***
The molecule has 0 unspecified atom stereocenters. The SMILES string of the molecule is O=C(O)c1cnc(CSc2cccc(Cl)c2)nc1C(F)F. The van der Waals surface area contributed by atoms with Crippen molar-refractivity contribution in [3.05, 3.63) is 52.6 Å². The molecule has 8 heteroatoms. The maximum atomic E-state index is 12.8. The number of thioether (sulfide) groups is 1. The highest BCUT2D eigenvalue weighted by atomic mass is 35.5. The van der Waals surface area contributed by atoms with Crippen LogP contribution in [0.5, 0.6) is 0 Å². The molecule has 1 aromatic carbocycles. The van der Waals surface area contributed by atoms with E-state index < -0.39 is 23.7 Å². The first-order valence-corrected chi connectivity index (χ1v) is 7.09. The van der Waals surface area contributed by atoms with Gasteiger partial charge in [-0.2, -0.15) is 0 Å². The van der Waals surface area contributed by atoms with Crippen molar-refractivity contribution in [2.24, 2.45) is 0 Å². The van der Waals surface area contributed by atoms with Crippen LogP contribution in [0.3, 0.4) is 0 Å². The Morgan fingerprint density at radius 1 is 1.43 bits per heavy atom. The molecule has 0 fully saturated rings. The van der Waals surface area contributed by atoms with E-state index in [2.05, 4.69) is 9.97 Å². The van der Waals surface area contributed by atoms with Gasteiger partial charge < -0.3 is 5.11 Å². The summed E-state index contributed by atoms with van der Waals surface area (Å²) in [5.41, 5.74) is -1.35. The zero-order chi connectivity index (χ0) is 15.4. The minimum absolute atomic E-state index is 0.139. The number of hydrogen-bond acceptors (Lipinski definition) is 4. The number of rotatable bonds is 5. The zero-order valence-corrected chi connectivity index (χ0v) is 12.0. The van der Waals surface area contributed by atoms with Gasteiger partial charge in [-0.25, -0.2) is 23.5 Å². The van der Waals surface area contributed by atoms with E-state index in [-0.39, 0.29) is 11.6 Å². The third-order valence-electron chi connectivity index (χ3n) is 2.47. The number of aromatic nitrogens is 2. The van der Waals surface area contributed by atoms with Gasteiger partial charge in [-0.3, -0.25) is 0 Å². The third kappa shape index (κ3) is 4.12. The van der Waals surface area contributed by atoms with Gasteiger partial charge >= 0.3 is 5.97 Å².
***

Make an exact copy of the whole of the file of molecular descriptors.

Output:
The molecule has 0 unspecified atom stereocenters. The SMILES string of the molecule is O=C(O)c1cnc(CSc2cccc(Cl)c2)nc1C(F)F. The van der Waals surface area contributed by atoms with Crippen molar-refractivity contribution in [3.05, 3.63) is 52.6 Å². The molecule has 8 heteroatoms. The maximum atomic E-state index is 12.8. The number of thioether (sulfide) groups is 1. The highest BCUT2D eigenvalue weighted by atomic mass is 35.5. The van der Waals surface area contributed by atoms with Crippen LogP contribution in [0.5, 0.6) is 0 Å². The molecule has 1 aromatic carbocycles. The van der Waals surface area contributed by atoms with E-state index < -0.39 is 23.7 Å². The first-order valence-corrected chi connectivity index (χ1v) is 7.09. The van der Waals surface area contributed by atoms with Gasteiger partial charge in [-0.2, -0.15) is 0 Å². The van der Waals surface area contributed by atoms with Crippen molar-refractivity contribution in [2.24, 2.45) is 0 Å². The van der Waals surface area contributed by atoms with Crippen LogP contribution in [0.3, 0.4) is 0 Å². The Morgan fingerprint density at radius 1 is 1.43 bits per heavy atom. The molecule has 0 fully saturated rings. The van der Waals surface area contributed by atoms with E-state index in [2.05, 4.69) is 9.97 Å². The van der Waals surface area contributed by atoms with Gasteiger partial charge < -0.3 is 5.11 Å². The summed E-state index contributed by atoms with van der Waals surface area (Å²) in [5.41, 5.74) is -1.35. The zero-order chi connectivity index (χ0) is 15.4. The minimum absolute atomic E-state index is 0.139. The number of hydrogen-bond acceptors (Lipinski definition) is 4. The number of rotatable bonds is 5. The zero-order valence-corrected chi connectivity index (χ0v) is 12.0. The van der Waals surface area contributed by atoms with Gasteiger partial charge in [-0.25, -0.2) is 23.5 Å². The van der Waals surface area contributed by atoms with E-state index in [-0.39, 0.29) is 11.6 Å². The third-order valence-electron chi connectivity index (χ3n) is 2.47. The number of aromatic nitrogens is 2. The van der Waals surface area contributed by atoms with Gasteiger partial charge in [-0.3, -0.25) is 0 Å². The third kappa shape index (κ3) is 4.12. The van der Waals surface area contributed by atoms with Gasteiger partial charge >= 0.3 is 5.97 Å².